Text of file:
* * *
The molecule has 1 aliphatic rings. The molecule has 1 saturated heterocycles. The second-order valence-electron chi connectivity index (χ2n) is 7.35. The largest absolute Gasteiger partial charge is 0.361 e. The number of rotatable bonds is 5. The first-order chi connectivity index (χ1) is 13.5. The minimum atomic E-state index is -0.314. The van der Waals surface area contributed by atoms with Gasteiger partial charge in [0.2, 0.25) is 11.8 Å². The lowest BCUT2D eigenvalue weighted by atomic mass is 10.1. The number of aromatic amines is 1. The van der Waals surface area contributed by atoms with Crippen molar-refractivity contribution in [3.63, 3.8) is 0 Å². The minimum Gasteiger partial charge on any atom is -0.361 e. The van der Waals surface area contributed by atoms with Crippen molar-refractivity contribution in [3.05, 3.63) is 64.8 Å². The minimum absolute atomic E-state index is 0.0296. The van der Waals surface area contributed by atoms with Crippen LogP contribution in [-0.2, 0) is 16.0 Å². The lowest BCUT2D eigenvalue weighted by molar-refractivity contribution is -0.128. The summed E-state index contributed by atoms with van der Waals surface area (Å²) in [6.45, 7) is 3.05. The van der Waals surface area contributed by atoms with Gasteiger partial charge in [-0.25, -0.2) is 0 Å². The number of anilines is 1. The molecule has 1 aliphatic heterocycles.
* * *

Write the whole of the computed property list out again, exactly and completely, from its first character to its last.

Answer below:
The molecule has 1 aliphatic rings. The molecule has 1 saturated heterocycles. The second-order valence-electron chi connectivity index (χ2n) is 7.35. The largest absolute Gasteiger partial charge is 0.361 e. The number of rotatable bonds is 5. The first-order chi connectivity index (χ1) is 13.5. The minimum atomic E-state index is -0.314. The van der Waals surface area contributed by atoms with Gasteiger partial charge in [0.2, 0.25) is 11.8 Å². The lowest BCUT2D eigenvalue weighted by atomic mass is 10.1. The number of aromatic amines is 1. The van der Waals surface area contributed by atoms with Crippen molar-refractivity contribution in [3.63, 3.8) is 0 Å². The minimum Gasteiger partial charge on any atom is -0.361 e. The van der Waals surface area contributed by atoms with Crippen molar-refractivity contribution in [3.05, 3.63) is 64.8 Å². The minimum absolute atomic E-state index is 0.0296. The van der Waals surface area contributed by atoms with Crippen LogP contribution in [-0.2, 0) is 16.0 Å². The lowest BCUT2D eigenvalue weighted by molar-refractivity contribution is -0.128. The summed E-state index contributed by atoms with van der Waals surface area (Å²) in [6.45, 7) is 3.05. The van der Waals surface area contributed by atoms with Gasteiger partial charge in [-0.25, -0.2) is 0 Å². The number of anilines is 1. The molecule has 1 aliphatic heterocycles.